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GATT/WTO membership does promote international trade after all – Some new empirical evidence

  • Konya, Laszlo
  • Matyas, Laszlo
  • Harris, Mark

The declared objective of the General Agreement on Tariffs and Trade (GATT) and the World Trade Organization (WTO) is to promote free trade between member states. Nonetheless, an exhaustive study of bilateral merchandise trade based on a large panel data set led Rose (2004) to conclude that there is no compelling empirical evidence to show that GATT/WTO membership does actually encourage international trade. This unanticipated finding generated a great deal of attention in the literature and several scholars put forward various explanations for it. In this paper we set up a new international trade data set which, unlike Rose’s, allows us to model exports and imports separately and to study the extensive margin of trade, i.e., the number of bilateral trade relationships. Using this data set and a gravity framework, first we demonstrate how to obtain puzzling negative results and so explain the previous unintuitive findings. Then we show that GATT/WTO membership does indeed encourage international trade, so the most obvious reason for Rose’s negative outcome is the lack of zero bilateral trade observations in his data set.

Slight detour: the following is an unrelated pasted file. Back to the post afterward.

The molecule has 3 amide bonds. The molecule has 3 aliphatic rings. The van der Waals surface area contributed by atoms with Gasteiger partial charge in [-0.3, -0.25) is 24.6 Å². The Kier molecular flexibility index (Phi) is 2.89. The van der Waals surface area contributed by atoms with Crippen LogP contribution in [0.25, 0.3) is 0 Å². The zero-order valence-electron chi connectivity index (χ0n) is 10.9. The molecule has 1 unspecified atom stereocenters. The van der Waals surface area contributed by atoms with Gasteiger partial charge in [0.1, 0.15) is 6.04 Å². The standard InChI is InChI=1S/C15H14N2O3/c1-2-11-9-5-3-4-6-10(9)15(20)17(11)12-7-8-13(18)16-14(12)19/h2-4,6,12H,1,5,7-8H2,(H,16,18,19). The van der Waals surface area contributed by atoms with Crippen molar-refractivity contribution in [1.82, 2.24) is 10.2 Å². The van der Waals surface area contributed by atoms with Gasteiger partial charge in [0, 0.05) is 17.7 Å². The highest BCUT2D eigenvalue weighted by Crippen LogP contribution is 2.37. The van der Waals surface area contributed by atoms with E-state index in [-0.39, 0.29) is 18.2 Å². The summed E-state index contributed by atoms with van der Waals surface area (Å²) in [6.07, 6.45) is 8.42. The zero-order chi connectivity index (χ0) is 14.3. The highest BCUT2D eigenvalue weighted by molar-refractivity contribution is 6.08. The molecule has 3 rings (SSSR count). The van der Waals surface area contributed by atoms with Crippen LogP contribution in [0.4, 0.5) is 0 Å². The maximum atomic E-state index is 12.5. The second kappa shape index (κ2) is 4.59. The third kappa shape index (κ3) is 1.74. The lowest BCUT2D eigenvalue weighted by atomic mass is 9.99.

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Paper provided by University Library of Munich, Germany in its series MPRA Paper with number 34978.

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Date of creation: Jun 2011
Date of revision: 20 Nov 2011
Handle: RePEc:pra:mprapa:34978
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